• check these
    Novus Composites (NC) builds some of the finest sea kayaks on the market. They are all American made and their 15'-8" models are very light, fast, stable and extremely comfortable. These are boats that one will never outgrow in any way. They are a lifetime boat and the price for brand new built to order is often competitive with poly boats. Take a look at nckayaks.com
  • It isn't just the weight
    Someone who is 90 to 110 pounds to start with is also highly likely to be small in height, leg length, torso and arm length. So hitting a good fit for thighs, or a good reach to the water, does not get better as someone ages up and gains weight. What makes a boat fit well moves a lot less with even 20 more pounds than with an extra inch or two in these length dimensions.

    I would guess that you have seen plenty of relatively short-torsoed women seeming to barely clear a sea kayak, even if they are not skinny as well.
  • absolutely
    I'll say it again: most small to average-size people I see on the water are in kayaks that are too big for them.
  • Yep
    I had one for my daughters
  • Options
    Two Types
    My girlfriend is 4' 10" and 100 lbs and she fit like a glove in the Tsumani SP. The issue with that was nobody else but her would have fit into it, so I could never bring anyone else with me. We ended up buying two Perception Expression 14.5's and she was just as comfortable in that as well. I fit very nicely also and I'm 5' 8" 220lbs. Granted they are not really a start price but they did fit her.
  • Tchaika - notice about inseam length
    -- Last Updated: Mar-26-13 4:10 PM EST --

    My wife has the Tchaika - it is a great boat, even better with a few small modifications!

    Had to change the high back seat to a seat pad and back band so she could do rolls. Added retractable toggles, perimeter lines for safety...and get rid of those 2 cleats in front of the cockpit...

    A note about inseam length - the wife is 5' and cannot reach the foot brace/pegs and have good thigh/knee contact with the boat. A quick fix that seems to be holding up is "bolting on" a small chunk of 2x4 to each of the pegs - giving about another 1.5" - a better fix would be moving the foot braces back about 3", but that would involved drilling the hull, filling holes, etc....

  • Tsunami SP
    -- Last Updated: Mar-26-13 6:01 PM EST --

    I work for an outfitter that does tours for kids and families, and we have had great success putting small-framed people (i.e., mostly pre-teens and teens) in the Tsunami SP. Ahh but I see you already have a couple!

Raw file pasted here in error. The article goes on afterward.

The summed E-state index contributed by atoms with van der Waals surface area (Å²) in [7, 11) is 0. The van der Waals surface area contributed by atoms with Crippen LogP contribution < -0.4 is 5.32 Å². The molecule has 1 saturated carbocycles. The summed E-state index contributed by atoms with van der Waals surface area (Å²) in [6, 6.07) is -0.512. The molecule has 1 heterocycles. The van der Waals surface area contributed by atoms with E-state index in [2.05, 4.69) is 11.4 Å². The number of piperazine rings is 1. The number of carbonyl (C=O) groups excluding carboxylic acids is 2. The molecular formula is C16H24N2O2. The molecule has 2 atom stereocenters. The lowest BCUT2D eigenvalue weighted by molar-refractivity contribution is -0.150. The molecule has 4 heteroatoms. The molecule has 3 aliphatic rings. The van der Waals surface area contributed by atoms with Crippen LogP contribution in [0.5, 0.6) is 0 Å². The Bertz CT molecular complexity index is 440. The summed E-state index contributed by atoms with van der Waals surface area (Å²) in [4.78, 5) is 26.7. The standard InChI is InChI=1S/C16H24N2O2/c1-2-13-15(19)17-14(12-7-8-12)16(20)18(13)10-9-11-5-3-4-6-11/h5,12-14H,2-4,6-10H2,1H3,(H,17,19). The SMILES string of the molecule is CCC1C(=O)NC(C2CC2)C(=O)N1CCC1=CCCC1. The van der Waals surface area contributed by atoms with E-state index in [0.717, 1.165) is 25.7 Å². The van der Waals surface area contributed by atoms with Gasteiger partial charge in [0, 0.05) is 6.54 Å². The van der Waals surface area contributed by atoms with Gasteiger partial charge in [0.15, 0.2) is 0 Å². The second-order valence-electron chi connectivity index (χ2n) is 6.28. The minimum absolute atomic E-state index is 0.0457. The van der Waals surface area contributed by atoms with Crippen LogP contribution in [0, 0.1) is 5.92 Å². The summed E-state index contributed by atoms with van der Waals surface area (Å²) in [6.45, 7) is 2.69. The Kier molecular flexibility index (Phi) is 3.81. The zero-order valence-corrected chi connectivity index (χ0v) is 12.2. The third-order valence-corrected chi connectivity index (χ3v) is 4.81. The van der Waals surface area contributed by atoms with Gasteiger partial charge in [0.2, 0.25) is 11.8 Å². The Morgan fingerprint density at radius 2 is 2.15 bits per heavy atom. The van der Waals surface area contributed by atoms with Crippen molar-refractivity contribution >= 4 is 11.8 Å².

Some of the older kids (along with slim, smallish adults) with a little experience will paddle the poly Avocets and do well. I have seen a few of these for sale used recently in the $1000+/- range.

    A good friend has a Tchaika...it is a nice boat but has only 1 bulkhead...I paddled it one of my first times out EVER and did just fine...and it felt like a "real" boat, not a plastic tub.

    I happen to have an Alchemy S...in fact it's for sale ;-) but I think it most likely would be too big. It's not a tight-fitting boat but I have plenty of contact at 5'7" and 133 lbs.

  • boreal boats
    I ran into similar issues last fall while searching for a boat. I'm 5'8", 115lbs. After a ton of research and some test paddling I went with the Boreal Design Baffin p1. It's 16'6' long and 21.5"wide. They also make the Epsilon in a p1, which I believe has similar dimensions. I was looking for a longer touring boat so didn't look at the WS Tsunami SP, but with how petite she is it might be worth checking out.
  • kyak size
    People carry things when they paddle like dogs, lunch, clothes, etc. The market for a small boats with no dunnage is to small to worry about.
  • Wrong
    I have a smaller person's sea kayak, sub 16 ft, and have spent a day here and there in ones for smaller paddlers than my boat.

    I am leaving aside the the dog because there should never be a dog in a closed cockpit craft to start with, which is what this conversation has focused on.

    My standard kit for a long day paddle is up to two spare changes of clothing including a spare dry or semi-dry suit, lunch plus snacks, two dry bags of medical stuff, two spare water bladders, spare gloves, head cover, emergency tarp plus bivy, a variety of rescue stuff including VHF, GPS, lights and more that I am forgetting. What I load up includes the basics to be stuck somewhere overnight, and I still have room to add the tent, poles, sleeping bag, a couple of pots for overnights on purpose.

    There is absolutely no need for a small person to be put into a big boat for carrying gear unless you start to talk extended trips that only a small percentage of paddlers ever undertake, or you have impractical demands like big stoves or chairs that won't break down.